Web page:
By Deacon Derick Cranston
The variety of trees and flowers is stunning. A canopy of huge cedar, pine, palm and silk cotton trees blanket the entire region of this mountainous country. Orchids, lilies, daffodils and chrysanthemums dot the landscape. The terrain of Guatemala is one of the most beautiful sights in the world. But as beautiful as this land is, the people who live here are even more beautiful. It is a beauty that is much more than skin deep. It is spiritual.
Much poverty exists here, also much joy and happiness. I was able to witness this joy and happiness on a recent trip to Guatemala to meet with different families in the area. One of the families we met lived in a home constructed of mud walls, a dirt floor and a corrugated tin roof. The family has no electricity, plumbing or running water in the place they call their home. But there is a difference between a house and a home. The house is rundown and dilapidated; the home is full of love and graced by God.
The family had been abandoned by the father. The oldest son — only 10 years old — dropped out of school to support his mother and three sisters. When I was 10 years old, I think my biggest worry was what cartoons I would watch Saturday morning. This young boy’s willingness to drop out of school also allowed his sister Fiona to pursue her education. Fiona’s education is made possible by Unbound, an organization that matches sponsors in the U.S. with children around the world to help pay for their education. Fiona told us that she enjoys her studies and wants to be a doctor when she grows up.
When we were leaving her family’s home, I heard someone shouting at me from behind. It was Fiona running after me with my bag that contained all of my valuables. I hadn’t even realized that I had left the bag there. Losing this bag with my valuables would have been a financial loss for me and somewhat stressful. But it would not have made me destitute, wondering where I would find my next meal. This bag and its contents however, would be a veritable sack of gold to Fiona’s family.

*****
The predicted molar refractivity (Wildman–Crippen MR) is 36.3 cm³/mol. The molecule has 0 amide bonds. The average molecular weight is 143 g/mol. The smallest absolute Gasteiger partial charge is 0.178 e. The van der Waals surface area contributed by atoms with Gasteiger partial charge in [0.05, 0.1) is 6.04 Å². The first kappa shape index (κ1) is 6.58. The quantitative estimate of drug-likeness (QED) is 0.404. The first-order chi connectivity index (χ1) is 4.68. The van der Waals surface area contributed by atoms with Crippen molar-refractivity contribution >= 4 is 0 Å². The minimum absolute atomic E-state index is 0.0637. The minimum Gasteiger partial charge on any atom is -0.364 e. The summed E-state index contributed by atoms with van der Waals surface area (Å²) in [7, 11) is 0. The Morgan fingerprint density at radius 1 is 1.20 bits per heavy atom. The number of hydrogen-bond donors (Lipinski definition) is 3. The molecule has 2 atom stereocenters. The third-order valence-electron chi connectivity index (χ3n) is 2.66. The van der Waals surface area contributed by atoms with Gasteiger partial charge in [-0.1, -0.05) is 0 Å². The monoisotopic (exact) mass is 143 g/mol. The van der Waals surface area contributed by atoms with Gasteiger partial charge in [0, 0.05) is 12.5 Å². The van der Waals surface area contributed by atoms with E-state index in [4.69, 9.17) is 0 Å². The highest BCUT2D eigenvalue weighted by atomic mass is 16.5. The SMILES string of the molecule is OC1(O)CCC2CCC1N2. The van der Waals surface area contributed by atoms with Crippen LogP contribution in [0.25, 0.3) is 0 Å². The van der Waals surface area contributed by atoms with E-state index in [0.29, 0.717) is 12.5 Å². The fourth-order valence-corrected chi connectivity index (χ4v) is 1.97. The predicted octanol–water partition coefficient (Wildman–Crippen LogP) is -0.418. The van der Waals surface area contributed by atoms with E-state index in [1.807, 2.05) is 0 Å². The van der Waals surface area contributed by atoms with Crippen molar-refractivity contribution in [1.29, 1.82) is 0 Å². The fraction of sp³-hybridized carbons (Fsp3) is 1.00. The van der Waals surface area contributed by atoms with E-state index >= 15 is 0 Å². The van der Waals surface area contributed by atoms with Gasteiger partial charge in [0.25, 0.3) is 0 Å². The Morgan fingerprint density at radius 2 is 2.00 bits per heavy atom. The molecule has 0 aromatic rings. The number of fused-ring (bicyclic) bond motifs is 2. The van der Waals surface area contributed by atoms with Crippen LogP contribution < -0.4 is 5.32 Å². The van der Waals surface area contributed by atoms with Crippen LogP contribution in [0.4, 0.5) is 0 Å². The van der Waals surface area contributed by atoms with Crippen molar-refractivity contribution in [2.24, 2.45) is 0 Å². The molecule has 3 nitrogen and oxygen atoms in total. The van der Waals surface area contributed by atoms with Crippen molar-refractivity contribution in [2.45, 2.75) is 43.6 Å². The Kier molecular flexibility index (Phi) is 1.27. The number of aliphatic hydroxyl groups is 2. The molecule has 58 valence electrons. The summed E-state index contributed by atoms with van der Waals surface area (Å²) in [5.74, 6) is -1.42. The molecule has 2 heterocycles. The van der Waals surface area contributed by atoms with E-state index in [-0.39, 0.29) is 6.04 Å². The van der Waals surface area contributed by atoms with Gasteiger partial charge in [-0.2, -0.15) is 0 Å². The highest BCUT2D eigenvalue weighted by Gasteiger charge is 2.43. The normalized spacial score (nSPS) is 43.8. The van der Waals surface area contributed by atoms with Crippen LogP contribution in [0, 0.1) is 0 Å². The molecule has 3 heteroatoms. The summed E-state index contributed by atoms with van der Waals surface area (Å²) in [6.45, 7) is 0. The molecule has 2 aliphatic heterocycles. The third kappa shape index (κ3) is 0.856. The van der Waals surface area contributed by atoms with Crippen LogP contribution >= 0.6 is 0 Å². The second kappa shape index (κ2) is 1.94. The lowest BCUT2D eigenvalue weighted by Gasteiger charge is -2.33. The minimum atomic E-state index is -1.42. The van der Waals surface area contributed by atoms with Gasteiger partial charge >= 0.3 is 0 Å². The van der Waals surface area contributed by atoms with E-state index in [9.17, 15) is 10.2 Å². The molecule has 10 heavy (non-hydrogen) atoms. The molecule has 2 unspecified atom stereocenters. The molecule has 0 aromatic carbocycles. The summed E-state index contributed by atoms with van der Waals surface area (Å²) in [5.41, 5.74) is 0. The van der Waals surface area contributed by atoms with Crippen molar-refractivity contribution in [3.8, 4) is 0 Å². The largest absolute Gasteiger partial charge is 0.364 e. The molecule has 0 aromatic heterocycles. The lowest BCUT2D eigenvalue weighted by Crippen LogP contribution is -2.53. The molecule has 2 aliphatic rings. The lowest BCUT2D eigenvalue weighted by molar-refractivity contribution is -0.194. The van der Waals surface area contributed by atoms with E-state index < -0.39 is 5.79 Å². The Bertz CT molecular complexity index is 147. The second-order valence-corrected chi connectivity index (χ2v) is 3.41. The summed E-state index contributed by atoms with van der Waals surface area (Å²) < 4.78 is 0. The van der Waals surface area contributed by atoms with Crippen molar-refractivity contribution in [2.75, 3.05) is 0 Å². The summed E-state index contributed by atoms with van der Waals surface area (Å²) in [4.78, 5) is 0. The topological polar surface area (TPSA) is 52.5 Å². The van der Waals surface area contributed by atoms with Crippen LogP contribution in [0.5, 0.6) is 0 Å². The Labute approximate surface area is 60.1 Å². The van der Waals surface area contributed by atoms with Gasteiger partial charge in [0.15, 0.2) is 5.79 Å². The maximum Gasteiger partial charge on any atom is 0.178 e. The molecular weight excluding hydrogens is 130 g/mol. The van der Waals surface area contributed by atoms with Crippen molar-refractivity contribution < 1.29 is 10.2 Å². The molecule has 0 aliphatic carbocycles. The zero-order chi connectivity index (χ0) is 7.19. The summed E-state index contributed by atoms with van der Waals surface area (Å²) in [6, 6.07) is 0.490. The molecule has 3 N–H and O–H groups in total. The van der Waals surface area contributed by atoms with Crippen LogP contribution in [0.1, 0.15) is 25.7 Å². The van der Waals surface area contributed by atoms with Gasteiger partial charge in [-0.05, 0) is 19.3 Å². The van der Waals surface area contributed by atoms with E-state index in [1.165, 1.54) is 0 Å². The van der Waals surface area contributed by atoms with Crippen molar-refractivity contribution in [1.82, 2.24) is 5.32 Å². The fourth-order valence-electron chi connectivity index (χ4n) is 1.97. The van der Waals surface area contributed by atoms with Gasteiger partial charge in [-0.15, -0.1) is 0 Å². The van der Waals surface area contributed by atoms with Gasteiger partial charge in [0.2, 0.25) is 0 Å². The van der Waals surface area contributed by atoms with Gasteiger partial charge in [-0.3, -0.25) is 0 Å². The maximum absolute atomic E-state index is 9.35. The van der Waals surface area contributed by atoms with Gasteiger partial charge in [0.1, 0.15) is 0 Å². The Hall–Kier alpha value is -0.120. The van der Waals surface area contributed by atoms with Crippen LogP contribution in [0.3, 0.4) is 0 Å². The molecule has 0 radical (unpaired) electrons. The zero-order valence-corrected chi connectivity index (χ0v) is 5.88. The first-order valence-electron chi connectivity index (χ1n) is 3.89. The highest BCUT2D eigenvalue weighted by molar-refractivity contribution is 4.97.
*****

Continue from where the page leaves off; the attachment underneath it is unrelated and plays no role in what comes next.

What this little girl did for me in that one act was more than I could ever do for her. Not only had she ran a long distance to return my lost items, but she touched my heart in a way I did not think possible. I was always taught that we should help those less fortunate than us. But what do you do when someone who is less fortunate than you helps you more than you can ever help her?
I dream of a future where I meet a doctor named Fiona, who was once that little girl in Guatemala who ran down the long dusty road to bring me my bag. I have faith in a future where I meet our Lord who once walked the earth as Jesus Christ and who will one day return in all his glory to mend every broken heart and wipe away all our tears.
For more information about sponsoring a child, go to http://www.unbound.org/ or call (800) 875-6564. For safety reasons, I am unable to give Fiona’s last name or the region of Guatemala where she lives.
(Deacon Cranston is pastoral associate for St. Mary Parish in Riverside, Holy Trinity Parish in Richmond and St. Joseph Parish in Wellman. He can be reached at email@example.com.)